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equal numbers, depositing pheromone as they travel. But the ants taking the shorter path will return to the nest rst with food. The shorter pathway will have the most pheromone because the path has fresh pheromone and has not yet evaporated, and will be more attractive to those ants that return to the food source. There is, however, always a probability that an ant will not follow a well-marked pheromone trail. This probability (although small) allows for exploration of other trails, which is benecial because it allows discovery of shorter or alternate pathways, or new sources of food. Given that the pheromone trail evaporates over time, the trail will become less detectable on longer trails, since these trails take more time to traverse. The longer trails will hence be less attractive, which benet to the colony as a whole.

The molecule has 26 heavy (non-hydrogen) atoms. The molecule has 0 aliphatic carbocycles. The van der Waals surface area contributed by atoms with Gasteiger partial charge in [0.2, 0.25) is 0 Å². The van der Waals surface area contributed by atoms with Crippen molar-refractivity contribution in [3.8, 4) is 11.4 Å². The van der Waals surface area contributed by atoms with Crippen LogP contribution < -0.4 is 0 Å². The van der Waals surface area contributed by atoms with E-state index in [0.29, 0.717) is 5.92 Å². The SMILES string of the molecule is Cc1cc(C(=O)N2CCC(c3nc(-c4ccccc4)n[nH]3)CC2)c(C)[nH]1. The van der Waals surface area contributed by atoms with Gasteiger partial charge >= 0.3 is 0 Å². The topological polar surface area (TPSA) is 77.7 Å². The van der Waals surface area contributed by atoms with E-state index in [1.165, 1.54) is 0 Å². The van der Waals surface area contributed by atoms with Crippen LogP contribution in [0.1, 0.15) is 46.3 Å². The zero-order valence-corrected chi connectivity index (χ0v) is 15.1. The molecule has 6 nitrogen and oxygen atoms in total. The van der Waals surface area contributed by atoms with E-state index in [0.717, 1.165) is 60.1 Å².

The entropy model presented before is essentially a function optimization problem: J max H x; x x1 ; x2 ; . . . ; xn T ; x & X

where H(x) is the optimized multidimensional function, x is the n-dimension solution vector, and X is the denition eld. In this paper, we choose n = 3, that is, x = (a, b, c)T and 0 6 a 6 b 6 c 6 255, where T denotes transpose. We can use the ant colony algorithm to optimize the fuzzy entropy principle. We consider every possible solution x = (a, b, c)T as one ant and some ants are chosen randomly. The best ant which corresponds to the optimal solution of the fuzzy entropy function H(x) is marked.

Time begin

Choose the first ant k=1

Evaluate the ants value and record the best ant g